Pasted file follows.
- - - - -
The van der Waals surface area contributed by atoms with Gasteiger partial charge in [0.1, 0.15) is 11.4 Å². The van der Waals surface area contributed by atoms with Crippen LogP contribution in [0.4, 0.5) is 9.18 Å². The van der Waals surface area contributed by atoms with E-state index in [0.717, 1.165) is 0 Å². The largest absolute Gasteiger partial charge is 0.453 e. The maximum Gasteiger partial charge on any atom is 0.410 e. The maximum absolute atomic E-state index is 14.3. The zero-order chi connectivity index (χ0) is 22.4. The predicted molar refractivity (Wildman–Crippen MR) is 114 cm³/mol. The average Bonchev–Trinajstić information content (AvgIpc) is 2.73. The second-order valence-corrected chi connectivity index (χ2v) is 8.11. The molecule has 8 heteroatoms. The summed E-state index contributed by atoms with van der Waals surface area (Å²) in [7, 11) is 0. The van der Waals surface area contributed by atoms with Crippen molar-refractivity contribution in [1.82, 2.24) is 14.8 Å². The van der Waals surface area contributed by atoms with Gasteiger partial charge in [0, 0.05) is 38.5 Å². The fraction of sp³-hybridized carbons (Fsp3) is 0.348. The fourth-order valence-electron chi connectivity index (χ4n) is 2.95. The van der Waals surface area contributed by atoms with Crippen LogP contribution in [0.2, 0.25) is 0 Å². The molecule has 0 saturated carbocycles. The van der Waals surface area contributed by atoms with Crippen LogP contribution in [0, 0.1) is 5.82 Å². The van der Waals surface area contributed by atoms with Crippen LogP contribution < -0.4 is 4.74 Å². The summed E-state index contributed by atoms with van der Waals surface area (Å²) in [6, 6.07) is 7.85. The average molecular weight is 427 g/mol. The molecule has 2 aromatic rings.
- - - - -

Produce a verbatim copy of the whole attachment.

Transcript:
The van der Waals surface area contributed by atoms with Gasteiger partial charge in [0.1, 0.15) is 11.4 Å². The van der Waals surface area contributed by atoms with Crippen LogP contribution in [0.4, 0.5) is 9.18 Å². The van der Waals surface area contributed by atoms with E-state index in [0.717, 1.165) is 0 Å². The largest absolute Gasteiger partial charge is 0.453 e. The maximum Gasteiger partial charge on any atom is 0.410 e. The maximum absolute atomic E-state index is 14.3. The zero-order chi connectivity index (χ0) is 22.4. The predicted molar refractivity (Wildman–Crippen MR) is 114 cm³/mol. The average Bonchev–Trinajstić information content (AvgIpc) is 2.73. The second-order valence-corrected chi connectivity index (χ2v) is 8.11. The molecule has 8 heteroatoms. The summed E-state index contributed by atoms with van der Waals surface area (Å²) in [7, 11) is 0. The van der Waals surface area contributed by atoms with Crippen molar-refractivity contribution in [1.82, 2.24) is 14.8 Å². The van der Waals surface area contributed by atoms with Gasteiger partial charge in [0, 0.05) is 38.5 Å². The fraction of sp³-hybridized carbons (Fsp3) is 0.348. The fourth-order valence-electron chi connectivity index (χ4n) is 2.95. The van der Waals surface area contributed by atoms with Crippen LogP contribution in [0.2, 0.25) is 0 Å². The molecule has 0 saturated carbocycles. The van der Waals surface area contributed by atoms with Crippen LogP contribution in [0, 0.1) is 5.82 Å². The van der Waals surface area contributed by atoms with Crippen LogP contribution < -0.4 is 4.74 Å². The summed E-state index contributed by atoms with van der Waals surface area (Å²) in [6, 6.07) is 7.85. The average molecular weight is 427 g/mol. The molecule has 2 aromatic rings.